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Oct 11, 2011 6:23 PMPublication: The Southampton Press

Bridgehampton Butcher Chops Off Finger, Beats The Odds In Surgery

Oct 20, 2011 2:02 PM

Mr. Jones, who celebrated his 36th birthday on Monday with his newly reattached finger, is full of gratitude for Dr. Brady.

“I’m very fortunate. Everybody thanks Dr. Brady, my whole family,” he said at the hospital on Friday, seated next to his doctor, whose eyes turned teary. “I need my hands as well as anybody else. I don’t have another career, so I will be going back to cutting meat. I still need to be able to hold a knife,” he said. At the other end of the table were his smiling fiancée, Debbie Chambers, 33, and his two youngest sons.

In order to maximize one’s chances of having a successful replantation after chopping off a digit, the key is not to panic, Dr. Brady said. In the moments after his accident, Mr. Jones grabbed the lopped-off piece and placed it in a box of ice—lucky for him, the ice-abundant seafood department was right near the meat department. He was rushed to the hospital by Bridgehampton Fire Department Ambulance.

It is best to save the finger by wrapping it in a moist paper towel, placing it in a bag and placing the bag on ice, Dr. Brady said. If it is put directly on ice, it can freeze and crystallize. And placing it in water can damage the tissues, as the human body contains saline.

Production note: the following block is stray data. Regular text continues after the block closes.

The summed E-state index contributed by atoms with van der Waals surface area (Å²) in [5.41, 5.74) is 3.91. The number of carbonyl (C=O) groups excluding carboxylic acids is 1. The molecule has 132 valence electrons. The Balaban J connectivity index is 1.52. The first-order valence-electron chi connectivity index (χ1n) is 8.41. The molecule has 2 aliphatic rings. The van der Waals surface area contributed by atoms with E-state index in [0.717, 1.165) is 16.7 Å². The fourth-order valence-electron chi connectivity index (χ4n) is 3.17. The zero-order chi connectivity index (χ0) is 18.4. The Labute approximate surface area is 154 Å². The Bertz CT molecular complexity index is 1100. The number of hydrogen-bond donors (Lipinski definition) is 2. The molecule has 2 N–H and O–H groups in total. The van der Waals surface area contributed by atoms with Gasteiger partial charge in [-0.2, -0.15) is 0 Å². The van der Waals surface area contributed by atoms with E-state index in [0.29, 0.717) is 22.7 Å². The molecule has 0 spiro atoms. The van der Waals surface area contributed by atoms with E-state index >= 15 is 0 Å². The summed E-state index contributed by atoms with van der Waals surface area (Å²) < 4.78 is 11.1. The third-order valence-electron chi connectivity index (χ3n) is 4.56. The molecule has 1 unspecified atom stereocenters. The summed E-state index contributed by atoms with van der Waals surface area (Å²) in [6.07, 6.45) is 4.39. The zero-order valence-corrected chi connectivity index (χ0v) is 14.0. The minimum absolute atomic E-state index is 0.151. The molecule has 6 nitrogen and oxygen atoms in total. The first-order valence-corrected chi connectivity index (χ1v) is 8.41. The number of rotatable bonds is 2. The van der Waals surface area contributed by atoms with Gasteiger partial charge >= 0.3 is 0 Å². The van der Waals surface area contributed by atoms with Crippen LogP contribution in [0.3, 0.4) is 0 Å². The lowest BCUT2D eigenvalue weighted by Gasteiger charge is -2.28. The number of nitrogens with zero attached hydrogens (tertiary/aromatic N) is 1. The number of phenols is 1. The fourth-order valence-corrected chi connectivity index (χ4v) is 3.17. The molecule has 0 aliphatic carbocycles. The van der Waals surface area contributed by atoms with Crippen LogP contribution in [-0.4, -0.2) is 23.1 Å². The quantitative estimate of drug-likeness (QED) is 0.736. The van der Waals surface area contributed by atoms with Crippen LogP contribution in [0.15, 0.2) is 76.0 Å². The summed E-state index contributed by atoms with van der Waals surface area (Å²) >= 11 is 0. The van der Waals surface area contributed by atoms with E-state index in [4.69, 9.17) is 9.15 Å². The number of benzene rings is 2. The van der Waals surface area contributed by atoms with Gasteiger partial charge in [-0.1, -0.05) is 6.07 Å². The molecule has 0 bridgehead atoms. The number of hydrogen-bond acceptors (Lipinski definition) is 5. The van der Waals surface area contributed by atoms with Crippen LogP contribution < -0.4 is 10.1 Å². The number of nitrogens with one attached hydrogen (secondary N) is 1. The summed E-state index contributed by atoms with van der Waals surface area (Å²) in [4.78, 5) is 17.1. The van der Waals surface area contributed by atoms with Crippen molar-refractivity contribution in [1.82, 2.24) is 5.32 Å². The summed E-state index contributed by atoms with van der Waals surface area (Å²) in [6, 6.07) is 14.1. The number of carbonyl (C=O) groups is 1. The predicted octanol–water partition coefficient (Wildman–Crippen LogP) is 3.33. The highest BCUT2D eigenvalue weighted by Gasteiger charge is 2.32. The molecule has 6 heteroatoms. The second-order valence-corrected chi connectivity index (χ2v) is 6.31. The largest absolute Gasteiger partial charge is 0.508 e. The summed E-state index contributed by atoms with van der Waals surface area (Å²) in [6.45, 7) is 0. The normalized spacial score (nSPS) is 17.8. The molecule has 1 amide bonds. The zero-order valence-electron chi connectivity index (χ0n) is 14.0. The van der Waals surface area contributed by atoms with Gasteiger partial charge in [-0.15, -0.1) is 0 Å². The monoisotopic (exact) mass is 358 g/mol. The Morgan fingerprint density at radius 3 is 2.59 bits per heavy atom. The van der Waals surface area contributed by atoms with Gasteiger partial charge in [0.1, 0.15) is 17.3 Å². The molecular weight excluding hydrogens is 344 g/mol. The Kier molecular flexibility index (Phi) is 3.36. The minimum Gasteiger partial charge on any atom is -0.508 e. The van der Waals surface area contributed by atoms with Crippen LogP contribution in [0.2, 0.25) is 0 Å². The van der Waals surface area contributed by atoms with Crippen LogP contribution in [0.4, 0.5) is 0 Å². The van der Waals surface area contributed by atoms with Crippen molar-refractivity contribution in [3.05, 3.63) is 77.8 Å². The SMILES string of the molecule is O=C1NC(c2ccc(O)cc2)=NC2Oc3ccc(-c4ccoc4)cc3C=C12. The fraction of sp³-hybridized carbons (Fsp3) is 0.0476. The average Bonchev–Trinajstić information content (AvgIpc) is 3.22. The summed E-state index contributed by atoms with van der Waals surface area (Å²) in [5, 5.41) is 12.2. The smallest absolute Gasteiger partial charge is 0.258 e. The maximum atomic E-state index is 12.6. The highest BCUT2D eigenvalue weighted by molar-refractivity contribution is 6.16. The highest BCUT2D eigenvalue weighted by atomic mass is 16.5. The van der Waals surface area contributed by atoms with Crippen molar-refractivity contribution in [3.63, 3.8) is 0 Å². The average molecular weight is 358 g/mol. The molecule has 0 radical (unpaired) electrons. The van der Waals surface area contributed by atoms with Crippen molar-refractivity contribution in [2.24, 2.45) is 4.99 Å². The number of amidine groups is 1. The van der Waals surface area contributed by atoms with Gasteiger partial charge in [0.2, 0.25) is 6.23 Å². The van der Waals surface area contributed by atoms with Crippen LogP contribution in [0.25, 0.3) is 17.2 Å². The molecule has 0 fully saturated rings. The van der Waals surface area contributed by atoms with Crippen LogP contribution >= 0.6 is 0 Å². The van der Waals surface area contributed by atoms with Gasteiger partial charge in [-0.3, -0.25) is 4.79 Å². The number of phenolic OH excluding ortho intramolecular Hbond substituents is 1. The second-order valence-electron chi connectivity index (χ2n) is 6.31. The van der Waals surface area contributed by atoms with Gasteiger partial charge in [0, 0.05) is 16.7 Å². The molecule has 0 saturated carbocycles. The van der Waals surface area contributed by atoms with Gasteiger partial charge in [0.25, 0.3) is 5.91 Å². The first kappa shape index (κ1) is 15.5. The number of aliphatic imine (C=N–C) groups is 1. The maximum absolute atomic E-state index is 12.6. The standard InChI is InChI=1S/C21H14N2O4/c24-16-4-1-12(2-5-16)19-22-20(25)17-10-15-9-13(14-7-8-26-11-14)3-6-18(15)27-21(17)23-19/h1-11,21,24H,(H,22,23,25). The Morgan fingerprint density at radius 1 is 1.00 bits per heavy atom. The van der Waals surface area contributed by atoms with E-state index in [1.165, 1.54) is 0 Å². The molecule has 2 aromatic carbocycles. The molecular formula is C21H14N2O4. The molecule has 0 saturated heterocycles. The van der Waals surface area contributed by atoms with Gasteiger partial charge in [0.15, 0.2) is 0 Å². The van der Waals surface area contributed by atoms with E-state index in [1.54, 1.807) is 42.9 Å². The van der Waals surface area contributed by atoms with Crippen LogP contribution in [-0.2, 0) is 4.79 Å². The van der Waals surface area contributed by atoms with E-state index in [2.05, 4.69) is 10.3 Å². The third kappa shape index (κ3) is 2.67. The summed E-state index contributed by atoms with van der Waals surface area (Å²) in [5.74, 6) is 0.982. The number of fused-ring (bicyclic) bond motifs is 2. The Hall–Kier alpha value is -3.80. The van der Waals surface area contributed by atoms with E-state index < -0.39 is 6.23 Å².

Next up for Mr. Jones is another six to eight weeks of letting the replanted bone heal, followed by therapy to recover motion.

Mr. Jones attributed his mishap to being slightly out of proper position, which he said he will teach the younger butchers upon his return. He has picked up one lesson himself: “Go a little slower. Don’t be in such a rush, because you have eight hours in the day for your work. Whatever you don’t get done today will get done tomorrow. That’s the biggest lesson I’ve learned from this whole thing.”

Meanwhile, Dr. Brady is radiating with pride for his patient.

“Nothing makes me happier than to fix people and fix their problems,” the surgeon said. “But I couldn’t be optimistic with Carl, because I knew just how hard it was. And he looked at me and said, ‘Please try’—and I’ll remember that for the rest of my life.”

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Dr. Brady is not only a great physician but a great person as well. We are lucky to have him.
By dnice (2346), Hampton Bays on Oct 13, 11 3:07 PM
2 members liked this comment
Great article - - nice to read something good for a change! Great work by Dr. Brady. We're lucky to have him and his associates in our community! Thanks, Jim!
By Robert I Ross (250), Hampton Bays on Oct 13, 11 8:30 PM
Dr. Brady dis a great job on my daughter's fingers - they were crushed in a door. His office staff is so nice, too!
By baywave (22), Westhampton Beach on Oct 14, 11 2:47 PM
We are indeed lucky to have him here. I have had the privilege of knowing and working with him in the OR. Not only is Dr. Brady an excellent surgeon, he is also a kind and caring person. The general public does not get to see the behind the scenes, the long hours, the follow up and the worry that he puts into each and every patient he sees and treats. Thanks Jim, you're the greatest:)
By sandydog21 (195), Southampton on Oct 15, 11 11:44 AM
2 members liked this comment
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